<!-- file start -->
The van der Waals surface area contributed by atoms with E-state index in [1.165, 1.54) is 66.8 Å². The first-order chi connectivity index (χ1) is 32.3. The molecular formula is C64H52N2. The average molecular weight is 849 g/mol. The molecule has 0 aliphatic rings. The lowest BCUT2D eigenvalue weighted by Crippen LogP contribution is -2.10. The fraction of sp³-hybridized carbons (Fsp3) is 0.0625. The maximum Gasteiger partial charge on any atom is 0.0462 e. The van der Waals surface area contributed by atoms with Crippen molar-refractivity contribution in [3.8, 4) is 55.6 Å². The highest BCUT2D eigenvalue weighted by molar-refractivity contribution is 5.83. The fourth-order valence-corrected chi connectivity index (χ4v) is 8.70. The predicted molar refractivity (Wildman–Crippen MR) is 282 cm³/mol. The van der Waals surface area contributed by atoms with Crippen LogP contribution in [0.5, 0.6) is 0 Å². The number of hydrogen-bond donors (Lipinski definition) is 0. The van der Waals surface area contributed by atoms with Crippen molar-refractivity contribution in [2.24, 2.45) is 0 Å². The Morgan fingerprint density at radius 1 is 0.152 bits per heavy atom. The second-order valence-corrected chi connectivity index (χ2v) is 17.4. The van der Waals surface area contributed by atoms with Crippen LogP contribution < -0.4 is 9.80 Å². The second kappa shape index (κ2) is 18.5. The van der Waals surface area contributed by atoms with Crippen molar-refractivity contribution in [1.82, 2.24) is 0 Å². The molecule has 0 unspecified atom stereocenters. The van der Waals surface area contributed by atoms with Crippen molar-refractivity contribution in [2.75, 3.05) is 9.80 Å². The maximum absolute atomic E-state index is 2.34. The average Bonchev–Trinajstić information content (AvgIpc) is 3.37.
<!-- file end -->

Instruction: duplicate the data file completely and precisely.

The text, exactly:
The van der Waals surface area contributed by atoms with E-state index in [1.165, 1.54) is 66.8 Å². The first-order chi connectivity index (χ1) is 32.3. The molecular formula is C64H52N2. The average molecular weight is 849 g/mol. The molecule has 0 aliphatic rings. The lowest BCUT2D eigenvalue weighted by Crippen LogP contribution is -2.10. The fraction of sp³-hybridized carbons (Fsp3) is 0.0625. The maximum Gasteiger partial charge on any atom is 0.0462 e. The van der Waals surface area contributed by atoms with Crippen molar-refractivity contribution in [3.8, 4) is 55.6 Å². The highest BCUT2D eigenvalue weighted by molar-refractivity contribution is 5.83. The fourth-order valence-corrected chi connectivity index (χ4v) is 8.70. The predicted molar refractivity (Wildman–Crippen MR) is 282 cm³/mol. The van der Waals surface area contributed by atoms with Crippen LogP contribution in [0.5, 0.6) is 0 Å². The number of hydrogen-bond donors (Lipinski definition) is 0. The van der Waals surface area contributed by atoms with Crippen molar-refractivity contribution in [2.24, 2.45) is 0 Å². The Morgan fingerprint density at radius 1 is 0.152 bits per heavy atom. The second-order valence-corrected chi connectivity index (χ2v) is 17.4. The van der Waals surface area contributed by atoms with Crippen LogP contribution < -0.4 is 9.80 Å². The second kappa shape index (κ2) is 18.5. The van der Waals surface area contributed by atoms with Crippen molar-refractivity contribution in [1.82, 2.24) is 0 Å². The molecule has 0 unspecified atom stereocenters. The van der Waals surface area contributed by atoms with Crippen molar-refractivity contribution in [2.75, 3.05) is 9.80 Å². The maximum absolute atomic E-state index is 2.34. The average Bonchev–Trinajstić information content (AvgIpc) is 3.37.